But still, an estimated 80% of business transactions in economies like Liberia’s, are conducted in the informal sector. As such, the true benefits of youthful innovation are rarely realized because of the restraining business environment. Young innovators are faced with limited access to financing, inadequate training, outdated or inadequate laws, poor infrastructure, and corruption.

The entrepreneurial culture then becomes limited by business environments which are not evolving quickly enough, thereby hindering the real scale of growth and innovation. The burden is on government to democratize, reduce corruption, pass laws and regulations that open markets and borders, create functioning infrastructure that reduces the cost of production, and to empower the next generation of workers and innovators.

Our collective success is facilitated by the global exchanges among dynamic entrepreneurs across the globe. Many young people like yourselves, trading ideas and building new ‘bridges’ across the Atlantic. As a continent of emerging markets, the opportunities abound.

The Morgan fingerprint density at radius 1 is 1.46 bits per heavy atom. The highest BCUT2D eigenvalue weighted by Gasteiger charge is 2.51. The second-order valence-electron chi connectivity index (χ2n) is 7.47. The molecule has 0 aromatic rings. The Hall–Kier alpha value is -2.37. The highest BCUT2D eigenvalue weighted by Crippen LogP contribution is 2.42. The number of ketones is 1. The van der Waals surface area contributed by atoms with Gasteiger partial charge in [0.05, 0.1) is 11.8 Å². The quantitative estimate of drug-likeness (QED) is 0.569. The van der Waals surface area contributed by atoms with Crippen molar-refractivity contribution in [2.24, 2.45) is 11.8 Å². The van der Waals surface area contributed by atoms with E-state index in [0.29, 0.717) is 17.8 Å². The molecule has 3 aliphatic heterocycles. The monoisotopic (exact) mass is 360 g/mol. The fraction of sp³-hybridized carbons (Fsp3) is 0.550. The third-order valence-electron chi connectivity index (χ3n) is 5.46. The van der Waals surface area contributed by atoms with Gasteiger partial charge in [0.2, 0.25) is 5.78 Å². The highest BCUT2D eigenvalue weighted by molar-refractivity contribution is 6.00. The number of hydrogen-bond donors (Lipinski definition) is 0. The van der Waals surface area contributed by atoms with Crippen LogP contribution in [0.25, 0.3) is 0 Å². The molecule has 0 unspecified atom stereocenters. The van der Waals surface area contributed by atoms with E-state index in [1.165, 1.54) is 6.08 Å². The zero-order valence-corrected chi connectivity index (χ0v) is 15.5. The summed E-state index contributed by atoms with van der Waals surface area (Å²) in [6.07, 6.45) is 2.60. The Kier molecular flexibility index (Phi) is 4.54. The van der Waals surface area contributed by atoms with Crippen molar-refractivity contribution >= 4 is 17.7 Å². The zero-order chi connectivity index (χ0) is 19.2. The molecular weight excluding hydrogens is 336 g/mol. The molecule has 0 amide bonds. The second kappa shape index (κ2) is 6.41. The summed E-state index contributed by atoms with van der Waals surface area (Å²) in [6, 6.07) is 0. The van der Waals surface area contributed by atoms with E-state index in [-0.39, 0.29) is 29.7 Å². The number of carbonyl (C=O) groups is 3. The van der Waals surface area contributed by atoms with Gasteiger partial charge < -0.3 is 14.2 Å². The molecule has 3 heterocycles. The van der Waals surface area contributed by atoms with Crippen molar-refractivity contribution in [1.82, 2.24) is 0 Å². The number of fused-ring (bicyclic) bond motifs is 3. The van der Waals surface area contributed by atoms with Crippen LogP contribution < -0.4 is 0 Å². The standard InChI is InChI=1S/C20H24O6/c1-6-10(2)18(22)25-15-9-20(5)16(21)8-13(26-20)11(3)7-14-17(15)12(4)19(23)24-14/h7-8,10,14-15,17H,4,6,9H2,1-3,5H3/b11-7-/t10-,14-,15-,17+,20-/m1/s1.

The use of technology provides youth the means to improve the overall quality of life and create wealth as the world has become smaller and more connected. Ten years ago, the complex financial instruments of the day would seem quaint to the hedge funds and investment banks of today. In those 10 years, our markets and economies have become more swiftly connected and rapidly adjusted.

I note that several Babson college alumni have already explored the opportunities, and the challenges, across our continent to help secure Africa’s future.

Alex Thomson-Payan started a business in Angola providing operational assistance to the country’s multinational oil operators. Ben Cox and Chris Smith served as project directors of an entrepreneurship resource center in Rwanda.

Richard Bright has changed the longstanding production and marketing system in the natural rubber industry which is providing more opportunity to Liberian rubber producers. Many other Babson trained Liberians are also making major contributions to an expanding private sector environment.